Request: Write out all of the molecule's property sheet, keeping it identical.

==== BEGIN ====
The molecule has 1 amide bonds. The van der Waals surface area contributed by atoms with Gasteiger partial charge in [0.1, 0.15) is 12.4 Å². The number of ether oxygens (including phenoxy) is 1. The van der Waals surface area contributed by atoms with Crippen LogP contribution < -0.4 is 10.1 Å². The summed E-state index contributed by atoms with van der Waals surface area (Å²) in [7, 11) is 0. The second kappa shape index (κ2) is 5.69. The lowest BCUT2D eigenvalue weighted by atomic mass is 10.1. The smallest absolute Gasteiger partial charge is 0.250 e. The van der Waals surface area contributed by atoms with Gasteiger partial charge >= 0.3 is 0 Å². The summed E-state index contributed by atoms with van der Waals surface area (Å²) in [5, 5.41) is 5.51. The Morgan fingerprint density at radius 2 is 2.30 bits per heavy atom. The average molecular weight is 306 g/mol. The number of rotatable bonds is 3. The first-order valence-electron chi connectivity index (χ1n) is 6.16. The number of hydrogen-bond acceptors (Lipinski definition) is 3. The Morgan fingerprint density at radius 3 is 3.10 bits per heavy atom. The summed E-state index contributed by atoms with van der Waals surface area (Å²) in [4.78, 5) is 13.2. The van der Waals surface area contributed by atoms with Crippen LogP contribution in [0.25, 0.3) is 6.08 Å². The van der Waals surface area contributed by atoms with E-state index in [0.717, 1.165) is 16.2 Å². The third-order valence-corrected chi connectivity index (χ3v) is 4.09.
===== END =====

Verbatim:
The molecule has 1 amide bonds. The van der Waals surface area contributed by atoms with Gasteiger partial charge in [0.1, 0.15) is 12.4 Å². The number of ether oxygens (including phenoxy) is 1. The van der Waals surface area contributed by atoms with Crippen LogP contribution < -0.4 is 10.1 Å². The summed E-state index contributed by atoms with van der Waals surface area (Å²) in [7, 11) is 0. The second kappa shape index (κ2) is 5.69. The lowest BCUT2D eigenvalue weighted by atomic mass is 10.1. The smallest absolute Gasteiger partial charge is 0.250 e. The van der Waals surface area contributed by atoms with Gasteiger partial charge >= 0.3 is 0 Å². The summed E-state index contributed by atoms with van der Waals surface area (Å²) in [5, 5.41) is 5.51. The Morgan fingerprint density at radius 2 is 2.30 bits per heavy atom. The average molecular weight is 306 g/mol. The number of rotatable bonds is 3. The first-order valence-electron chi connectivity index (χ1n) is 6.16. The number of hydrogen-bond acceptors (Lipinski definition) is 3. The Morgan fingerprint density at radius 3 is 3.10 bits per heavy atom. The summed E-state index contributed by atoms with van der Waals surface area (Å²) in [4.78, 5) is 13.2. The van der Waals surface area contributed by atoms with Crippen LogP contribution in [0.25, 0.3) is 6.08 Å². The van der Waals surface area contributed by atoms with E-state index in [0.717, 1.165) is 16.2 Å². The third-order valence-corrected chi connectivity index (χ3v) is 4.09.